Distinguished Member Whose Projects Enhanced Texas Dies at 92

Nichols WEB HEAD

James Richard “Jim” Nichols, P.E., Dist.M.ASCE, longtime leader of the Freese and Nichols consulting firm in Fort Worth, TX, has died at 92.

Nichols joined ASCE in 1949 as an undergraduate student at Texas A&M, and was elected a Distinguished Member in 2004 for his many career achievements.

Nichols worked to provide dependable water supplies for drought-ravaged cities of West Texas. He helped create water districts, raised project funding, and designed dams, pipelines, and pump stations. In North Texas, his home, Nichols oversaw the design of Richland-Chambers Reservoir.

He also played a key role in the creation of Dallas/Fort Worth International Airport and led Freese and Nichols’ development of the original infrastructure there in the 1970s.

Nichols served as a partner at Freese and Nichols for 21 years before being chosen its first president in 1977, when the firm incorporated. He served in that role for 11 years, followed by 14 as board chairman and 14 as chairman emeritus.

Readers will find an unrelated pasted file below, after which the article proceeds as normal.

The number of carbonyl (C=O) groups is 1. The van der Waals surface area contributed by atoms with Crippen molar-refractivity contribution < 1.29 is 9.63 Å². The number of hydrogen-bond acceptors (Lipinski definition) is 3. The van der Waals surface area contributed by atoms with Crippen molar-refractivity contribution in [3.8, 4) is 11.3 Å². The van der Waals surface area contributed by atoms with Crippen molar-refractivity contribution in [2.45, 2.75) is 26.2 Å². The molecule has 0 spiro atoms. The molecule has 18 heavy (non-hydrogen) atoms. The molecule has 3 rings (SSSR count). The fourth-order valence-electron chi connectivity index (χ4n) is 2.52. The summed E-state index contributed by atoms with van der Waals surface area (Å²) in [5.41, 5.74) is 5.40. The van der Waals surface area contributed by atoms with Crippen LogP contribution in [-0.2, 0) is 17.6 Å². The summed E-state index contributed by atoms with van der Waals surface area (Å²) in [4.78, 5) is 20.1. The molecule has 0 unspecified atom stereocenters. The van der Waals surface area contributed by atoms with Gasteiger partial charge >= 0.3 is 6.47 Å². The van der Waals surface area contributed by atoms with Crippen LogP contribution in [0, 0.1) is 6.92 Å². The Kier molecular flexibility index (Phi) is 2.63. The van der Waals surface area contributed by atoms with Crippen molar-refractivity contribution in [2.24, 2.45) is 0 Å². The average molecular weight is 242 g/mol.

He was the client representative to the City of Abilene for the Lake O.H. Ivie Water Transmission Facility. The firm’s design and construction management for this $40 million project, which had two pump stations and 51 miles of 36-inch pipeline, earned the Outstanding Civil Engineering Achievement Award from the ASCE Texas Section and was nominated for a national ASCE award. The transmission system provided Abilene with a new water source, helping to alleviate concerns about water supply during drought and improve overall water quality.

In 2000, Nichols was appointed to the Texas Board of Professional Engineers by Gov. George W. Bush; he was later named chairman by Gov. Rick Perry.

Nichols is survived by Billie, his wife of 71 years, three children Judy, Richard, and John, six grandchildren, six great-grandchildren, and seven great-great-grandchildren.


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